We’re Expecting – Our Early Christmas Gift

We're expecting

I have managed to hold on to a little secret in the past few months, but I simply cannot keep it for myself any longer.

My wife and I are expecting a baby in June next year and we are beyond excited and happy to meet our new family member! ๐Ÿ™‚

While we had not planned for it just now, we didn’t really do anything to avoid it either. However, we were still caught by surprise when the two lines on the pregnancy test showed up.

Our first reaction was that something must be wrong with the test… but somehow the second, third and fourth test all agreed on one thing. My wife was indeed pregnant.

Having followed my wife and the beginning of the pregnancy has been a wild experience.ย  It is an absolute miracle that a future citizen of this world can live inside her. It has also been a time filled with many different emotions and thoughts:

  • Are we too young?
  • Who should we tell and when?
  • How do you actually do this parenting thing?
  • What kind of parents do we want to be?
  • How will he/she look like?
  • How should we prepare?
  • … and of course, as a personal finance blogger: what will it cost and what will happen to our FI journey?!

So far, we have taken it pretty chill and we have learned from friends and family that most of the questions above will have a very natural answer once our baby arrives.

We’re sure we will figure things out on the way, but being fans of planning we have also bought an extensive amount of parenting literature to consume during our mini-retirement.

Financial independence and kids

Now, this wouldn’t be a personal finance blog if I didn’t briefly touch upon our financial independence journey and the way kids will impact it.

We all know that kids cost money. We have always planned on having kids, but have only to some extent included this in our financial independence goals and calculations.

Even before our child is born, there are costs like preparing our baby room, buying baby gear and baby literature.

I assume this will rise exponentially as we start having expenses for food, clothing, child care (subsidized), vacations, activities, baptism party, birthday parties, transportation etc.

Luckily I am born in the welfare state of Denmark, so healthcare and education is 100% free from the child’s entire life (hello +50% income tax). We even get a small allowance per kid (~$200 per month), although it’s probably not going to cover all the costs.

Nonetheless, we are budgeting for our child expenses to be around $10,000 per year (slightly below the average American family’s expenses). We’ll see whether this is totally off or not, but I believe it seems fair. We expect to buy most of our things second-hand and will rather focus on a few, quality items than many items of poor quality.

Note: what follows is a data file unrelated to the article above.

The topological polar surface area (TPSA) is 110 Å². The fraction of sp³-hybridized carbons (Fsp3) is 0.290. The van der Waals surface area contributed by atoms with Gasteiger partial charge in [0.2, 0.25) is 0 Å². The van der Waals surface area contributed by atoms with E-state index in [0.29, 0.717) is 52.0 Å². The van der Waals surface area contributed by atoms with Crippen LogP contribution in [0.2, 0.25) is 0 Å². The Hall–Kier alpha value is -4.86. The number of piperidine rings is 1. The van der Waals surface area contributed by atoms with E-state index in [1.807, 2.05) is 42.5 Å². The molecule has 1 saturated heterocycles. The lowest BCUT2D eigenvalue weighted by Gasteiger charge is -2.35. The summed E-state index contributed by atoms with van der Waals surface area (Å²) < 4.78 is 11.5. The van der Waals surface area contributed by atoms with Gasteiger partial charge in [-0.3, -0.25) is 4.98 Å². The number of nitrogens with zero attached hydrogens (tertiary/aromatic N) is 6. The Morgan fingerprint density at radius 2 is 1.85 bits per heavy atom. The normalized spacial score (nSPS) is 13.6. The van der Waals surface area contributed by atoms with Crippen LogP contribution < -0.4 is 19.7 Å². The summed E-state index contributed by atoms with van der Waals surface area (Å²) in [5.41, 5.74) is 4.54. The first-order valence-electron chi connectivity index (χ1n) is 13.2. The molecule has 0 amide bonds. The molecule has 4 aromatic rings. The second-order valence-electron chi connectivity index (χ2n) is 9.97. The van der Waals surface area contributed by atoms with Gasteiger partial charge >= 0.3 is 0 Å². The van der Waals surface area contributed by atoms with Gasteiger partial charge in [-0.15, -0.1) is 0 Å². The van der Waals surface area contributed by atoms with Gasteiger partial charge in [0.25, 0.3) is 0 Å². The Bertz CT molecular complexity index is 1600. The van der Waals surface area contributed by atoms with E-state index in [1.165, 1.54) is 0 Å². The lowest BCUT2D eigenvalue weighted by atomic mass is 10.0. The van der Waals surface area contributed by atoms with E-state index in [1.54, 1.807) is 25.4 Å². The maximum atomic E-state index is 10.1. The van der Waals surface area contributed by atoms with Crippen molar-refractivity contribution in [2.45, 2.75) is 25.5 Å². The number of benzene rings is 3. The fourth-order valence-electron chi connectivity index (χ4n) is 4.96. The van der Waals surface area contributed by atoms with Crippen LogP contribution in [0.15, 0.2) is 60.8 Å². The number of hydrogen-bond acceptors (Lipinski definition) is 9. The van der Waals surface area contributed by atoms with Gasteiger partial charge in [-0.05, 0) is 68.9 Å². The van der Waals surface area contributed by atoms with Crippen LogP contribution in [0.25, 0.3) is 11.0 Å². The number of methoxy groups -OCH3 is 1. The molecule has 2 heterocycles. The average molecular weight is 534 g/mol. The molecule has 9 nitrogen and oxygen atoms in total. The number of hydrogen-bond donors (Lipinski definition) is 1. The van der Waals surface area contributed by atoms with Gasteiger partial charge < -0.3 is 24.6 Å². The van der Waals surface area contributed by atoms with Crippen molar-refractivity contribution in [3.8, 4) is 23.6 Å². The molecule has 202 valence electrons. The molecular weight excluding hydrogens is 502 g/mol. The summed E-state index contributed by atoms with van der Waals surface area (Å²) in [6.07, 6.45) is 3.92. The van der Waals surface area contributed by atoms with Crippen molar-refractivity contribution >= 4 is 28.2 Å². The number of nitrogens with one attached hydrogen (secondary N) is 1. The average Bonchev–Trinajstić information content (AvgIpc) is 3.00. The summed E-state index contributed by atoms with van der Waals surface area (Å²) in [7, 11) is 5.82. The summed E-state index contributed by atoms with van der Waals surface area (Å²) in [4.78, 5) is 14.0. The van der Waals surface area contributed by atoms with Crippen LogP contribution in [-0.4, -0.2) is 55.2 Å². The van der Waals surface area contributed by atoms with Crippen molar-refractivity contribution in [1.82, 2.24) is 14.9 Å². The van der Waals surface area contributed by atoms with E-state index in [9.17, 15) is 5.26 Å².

As a couple pursuing FIRE, we are naturally focused on the opportunity cost of getting kids. However, there’s no doubt in our mind we want to have kids above anything else – also at the cost of financial independence.

The opportunity cost of getting a kid is roughly $350,000 ($10,000 per year for 18 years with a 6% return), so that is obviously a serious cost to consider, but obviously some things in life are bigger than numbers in a bank account.

We expect to have more kids over time, so I guess that number can be multiplied with number of kids (perhaps at a slight discount for additional kids due to economies of scale).

We might delay our time to financial independence a bit and have to re-adjust our goals and timeline on the way, but as long as we continue building our net worth, I am sure we will be just fine ๐Ÿ™‚

Merry Christmas everyone – I hope you will have an amazing time with your loved ones!

Your turn: Do you have kids? How did it impact your finances? Is our budget totally off?

10 comments

10 comments

Loui Lam December 28, 2018 - 00:02

CONGRATULATIONS!

I feel bad about reading this post a week after you have posted it!

Can’t wait to here all about your kid.. <3

Reply
Carl December 28, 2018 - 22:32

Thanks so much, Loui ๐Ÿ™‚ We are super excited to meet her. Happy New Year!

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Tim December 23, 2018 - 21:01

Hey Carl, UK reader here who has been following your journey from the beginning but this is my first comment. I just wanted to say a huge congratulations! Although unplanned I’m confident this will be the best experience of your life, just think of all those amazing Christmases you have ahead. Make sure to enjoy your mini retirement and spoil your wife, remember she is going to give you something so special all the money in the world can’t buy.